Julian Baggini on the foundation of morality for both the atheist and theist

March 9, 2012 4 comments

Anyone who thinks it’s easy to ground ethics either hasn’t done much moral philosophy or wasn’t concentrating when they did. Although morality is arguably just as murky for the religious, at least there is some bedrock belief that gives a reason to believe that morality is real and will prevail. In an atheist universe, morality can be rejected without external sanction at any point, and without a clear, compelling reason to believe in its reality, that’s exactly what will sometimes happen.

Julian Baggini

Dietrich Bonhoeffer on Christian living contra the worldly system

When the Bible speaks of following Jesus, it is proclaiming a discipleship which will liberate mankind from all man-made dogmas, from every burden and oppression, from every anxiety and torture which afflicts the conscience.

Dietrich Bonhoeffer

Question: Infralapsarianism, Supralapsarianism, or neither?

February 8, 2012 Leave a comment

I had a friend ask me what my thoughts were concerning lapsarianism. Lapsarianism is “the set of Calvinist doctrines describing the theoretical ordering of God’s decree order of his decree for the fall of man and reprobation.” (Source)

The following is my response:

Definitions first:

via Lapsarianism

  • Lapsarianism:  the set of Calvinist decrees describing the theoretical ordering of God’s decree order concerning the Fall, Election, and reprobation.
  • Infralapsarian:  the belief that God first decreed the creation of humanity, authorized the Fall, decreed to save some and condemn others, then decreed to provide salvation only for The Elect.
  • Supralapsarian:  the belief that God first decreed to save some and condemn others, decreed to create The Elect and the reprobate, authorized the Fall, then decreed to provide salvation only for The Elect.

I think that such questions are of a two-fold nature:

  1. Foolish.
  2. Impossible to answer.

The reasons for those categorizations are fairly simple:  there is no Scriptural discussion regarding the ordering of God’s decrees; God’s decrees are eternal from eternity past to eternity future; and we are wholly unable to know the mind of God.

What the Scriptures teach is that we were chosen in Christ before the foundation of the world (Eph. 1:4) and that Christ was foreknown before the foundation of the world (1 Peter 1:20). If we take “before the foundation of the world” to mean that it was before time existed, since time is a product of creation—if time were not a product of creation, then God would be bound by it, and, therefore, not eternal—if that is what we take those to mean, then we are not left with any clear direction regarding the “ordering” of God’s decrees. In fact, if God’s decrees are eternal, it seems foolish to suggest that one decree came “before” the other, whether theoretically or practically speaking. Since God’s ways are greater than our ways (cf. Isaiah 55), we ought not suppose that His rationality works in the same way as ours, although ours may be similar in nature—form and function—to His.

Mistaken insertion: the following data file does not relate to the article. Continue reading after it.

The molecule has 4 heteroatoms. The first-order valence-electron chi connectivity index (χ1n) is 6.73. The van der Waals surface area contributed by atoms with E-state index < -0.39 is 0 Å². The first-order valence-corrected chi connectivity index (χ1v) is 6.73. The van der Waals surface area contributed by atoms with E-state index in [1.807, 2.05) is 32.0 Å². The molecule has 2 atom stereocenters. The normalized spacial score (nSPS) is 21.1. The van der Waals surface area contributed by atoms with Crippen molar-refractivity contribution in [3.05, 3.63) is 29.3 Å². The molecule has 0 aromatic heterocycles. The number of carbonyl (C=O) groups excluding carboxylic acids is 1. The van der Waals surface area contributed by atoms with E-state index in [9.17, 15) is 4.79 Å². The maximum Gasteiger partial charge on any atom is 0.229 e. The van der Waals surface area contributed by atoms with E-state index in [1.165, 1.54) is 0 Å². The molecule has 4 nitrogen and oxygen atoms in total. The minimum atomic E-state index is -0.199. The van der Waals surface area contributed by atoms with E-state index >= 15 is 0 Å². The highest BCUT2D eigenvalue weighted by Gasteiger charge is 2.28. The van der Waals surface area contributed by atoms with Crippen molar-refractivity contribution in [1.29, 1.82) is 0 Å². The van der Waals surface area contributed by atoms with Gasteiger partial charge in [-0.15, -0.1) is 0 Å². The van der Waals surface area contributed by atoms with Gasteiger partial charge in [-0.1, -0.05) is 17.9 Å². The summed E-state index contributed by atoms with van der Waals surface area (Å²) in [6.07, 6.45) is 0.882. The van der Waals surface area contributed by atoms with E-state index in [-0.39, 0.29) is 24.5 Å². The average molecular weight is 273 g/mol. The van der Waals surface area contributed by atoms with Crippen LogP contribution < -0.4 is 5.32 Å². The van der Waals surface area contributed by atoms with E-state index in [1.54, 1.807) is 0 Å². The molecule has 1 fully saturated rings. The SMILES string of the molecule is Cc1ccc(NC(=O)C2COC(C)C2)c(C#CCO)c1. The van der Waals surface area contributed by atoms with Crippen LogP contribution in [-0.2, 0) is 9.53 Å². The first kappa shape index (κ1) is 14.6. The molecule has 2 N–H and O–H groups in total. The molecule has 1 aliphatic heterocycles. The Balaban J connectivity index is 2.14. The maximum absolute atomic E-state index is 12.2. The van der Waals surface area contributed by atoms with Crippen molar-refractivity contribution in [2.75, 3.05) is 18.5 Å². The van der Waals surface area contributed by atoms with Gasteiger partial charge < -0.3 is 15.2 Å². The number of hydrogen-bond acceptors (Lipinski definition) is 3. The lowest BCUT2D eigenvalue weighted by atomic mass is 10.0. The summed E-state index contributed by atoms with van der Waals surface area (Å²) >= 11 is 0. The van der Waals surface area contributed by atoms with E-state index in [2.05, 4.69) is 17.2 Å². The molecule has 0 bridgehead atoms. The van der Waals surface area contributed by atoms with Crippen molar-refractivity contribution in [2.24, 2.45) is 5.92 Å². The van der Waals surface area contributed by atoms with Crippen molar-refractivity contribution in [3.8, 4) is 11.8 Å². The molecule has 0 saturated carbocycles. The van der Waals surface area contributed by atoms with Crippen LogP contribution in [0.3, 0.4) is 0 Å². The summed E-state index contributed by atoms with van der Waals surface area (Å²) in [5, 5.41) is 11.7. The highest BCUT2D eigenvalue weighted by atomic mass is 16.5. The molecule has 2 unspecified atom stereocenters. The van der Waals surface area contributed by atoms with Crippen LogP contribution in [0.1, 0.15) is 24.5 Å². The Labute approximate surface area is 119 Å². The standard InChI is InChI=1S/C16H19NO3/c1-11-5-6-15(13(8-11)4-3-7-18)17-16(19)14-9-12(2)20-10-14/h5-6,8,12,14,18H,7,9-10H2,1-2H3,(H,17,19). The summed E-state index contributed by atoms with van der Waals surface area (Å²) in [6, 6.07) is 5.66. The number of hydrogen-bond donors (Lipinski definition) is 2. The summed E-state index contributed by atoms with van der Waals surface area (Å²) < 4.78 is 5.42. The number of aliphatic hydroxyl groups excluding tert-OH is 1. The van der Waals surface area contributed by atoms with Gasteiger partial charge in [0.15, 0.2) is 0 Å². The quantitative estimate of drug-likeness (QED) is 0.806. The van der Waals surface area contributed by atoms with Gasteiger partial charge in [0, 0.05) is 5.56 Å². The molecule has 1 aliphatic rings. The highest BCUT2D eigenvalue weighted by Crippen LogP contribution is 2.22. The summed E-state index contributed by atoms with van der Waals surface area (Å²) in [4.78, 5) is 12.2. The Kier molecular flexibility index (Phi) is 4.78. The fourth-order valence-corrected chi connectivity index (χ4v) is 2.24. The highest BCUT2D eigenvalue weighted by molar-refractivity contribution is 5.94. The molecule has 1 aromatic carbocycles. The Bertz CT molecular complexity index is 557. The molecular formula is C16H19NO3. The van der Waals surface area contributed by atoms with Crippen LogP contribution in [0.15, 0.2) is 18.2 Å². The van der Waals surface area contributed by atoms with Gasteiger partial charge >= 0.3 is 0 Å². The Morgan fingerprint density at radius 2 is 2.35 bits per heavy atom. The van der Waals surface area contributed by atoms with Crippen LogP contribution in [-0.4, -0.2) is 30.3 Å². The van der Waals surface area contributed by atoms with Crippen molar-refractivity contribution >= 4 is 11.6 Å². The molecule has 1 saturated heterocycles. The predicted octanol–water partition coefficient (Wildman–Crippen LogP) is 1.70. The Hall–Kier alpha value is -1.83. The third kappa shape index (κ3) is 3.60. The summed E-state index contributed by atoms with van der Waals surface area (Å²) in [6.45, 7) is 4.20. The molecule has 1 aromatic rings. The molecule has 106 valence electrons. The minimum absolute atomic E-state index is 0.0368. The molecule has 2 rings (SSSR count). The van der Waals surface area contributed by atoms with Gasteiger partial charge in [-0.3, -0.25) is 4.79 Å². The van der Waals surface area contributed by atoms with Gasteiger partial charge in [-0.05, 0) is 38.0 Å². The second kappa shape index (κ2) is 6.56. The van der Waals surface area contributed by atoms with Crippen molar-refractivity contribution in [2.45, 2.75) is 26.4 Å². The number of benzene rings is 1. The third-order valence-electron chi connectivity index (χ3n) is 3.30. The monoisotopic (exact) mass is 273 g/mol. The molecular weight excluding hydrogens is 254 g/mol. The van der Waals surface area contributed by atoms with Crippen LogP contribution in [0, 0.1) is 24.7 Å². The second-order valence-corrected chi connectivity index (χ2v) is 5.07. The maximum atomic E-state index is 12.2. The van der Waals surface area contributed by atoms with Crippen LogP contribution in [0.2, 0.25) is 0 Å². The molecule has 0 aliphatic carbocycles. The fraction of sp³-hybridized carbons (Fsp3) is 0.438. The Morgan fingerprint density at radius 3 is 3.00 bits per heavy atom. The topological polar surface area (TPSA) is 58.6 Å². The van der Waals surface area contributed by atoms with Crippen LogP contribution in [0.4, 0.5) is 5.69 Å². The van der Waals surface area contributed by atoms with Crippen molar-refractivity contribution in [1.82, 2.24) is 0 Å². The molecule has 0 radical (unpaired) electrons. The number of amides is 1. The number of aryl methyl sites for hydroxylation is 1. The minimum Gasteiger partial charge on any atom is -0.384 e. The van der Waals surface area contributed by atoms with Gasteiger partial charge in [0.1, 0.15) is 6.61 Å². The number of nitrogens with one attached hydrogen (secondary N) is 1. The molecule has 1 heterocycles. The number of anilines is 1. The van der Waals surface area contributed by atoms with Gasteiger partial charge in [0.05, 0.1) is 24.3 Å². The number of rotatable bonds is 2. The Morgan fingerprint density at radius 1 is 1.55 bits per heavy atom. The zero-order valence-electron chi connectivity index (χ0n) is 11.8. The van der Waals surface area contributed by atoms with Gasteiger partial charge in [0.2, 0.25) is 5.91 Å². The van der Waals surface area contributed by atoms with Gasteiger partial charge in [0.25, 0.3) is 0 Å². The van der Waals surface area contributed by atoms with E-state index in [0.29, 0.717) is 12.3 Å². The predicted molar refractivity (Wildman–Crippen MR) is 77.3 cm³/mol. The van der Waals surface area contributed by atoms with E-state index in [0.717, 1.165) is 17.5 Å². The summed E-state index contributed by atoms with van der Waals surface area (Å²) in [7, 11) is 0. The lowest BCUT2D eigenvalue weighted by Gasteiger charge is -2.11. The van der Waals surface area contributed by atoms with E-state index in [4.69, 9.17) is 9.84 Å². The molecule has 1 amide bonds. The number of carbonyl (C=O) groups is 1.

Our thoughts are necessarily bound by time. Because we currently live within a time-fixed reality, our thoughts must proceed in that fashion. God, however, is in no such position. But, you may ask, does God not change his heart or his desires to his people—was he no grieved by the destruction from the flood (Genesis 6)? Yes, his heart was grieved, but, no, his purposes and plans do not change. God exists outside of creation, outside of time itself. He upholds all of creation (Colossians 1; John 1).

So, when we see God enter into creation, he is literally passing through the threshold from eternity to temporality. But, his eternal and specific purpose did not change; what we perceived it to be has changed. His promises in the scriptures last forever. Yes, the Lord can be grieved; he does not desire anybody to be condemned; however, his desires, his emotional attachment to his image-bearers do not supersede his nature, which requires that men choose Christ to be saved. Yes, God is grieved by willful rebellion, but his grief does not go beyond the “limits” of his nature, although, as the Most Free being in the universe, God has no limits as we understand them.

Specifically in regard to lapsarianism, I am wary of attempting to provide frameworks or standards through which God works that are not explicitly identified, or at least discussed, in Scripture.

Be blessed, my brothers and sisters.

Rene Descartes on the Dependency of Man and the Independency of God

February 5, 2012 5 comments

And when I take note of the fact that I doubt, or that I am a thing that is incomplete and dependent, there comes to mind a clear and distinct idea of a being that is independent and complete, that is, an idea of God. And from the mere fact that such an idea is in me, or that I who have this idea exist, I draw the obvious conclusion that God also exists, and that my existence depends entirely upon him at each and every moment. This conclusion is so obvious that I am confident that the human mind can know nothing more evident or more certain.

Rene Descartes, Meditations on First Philosophy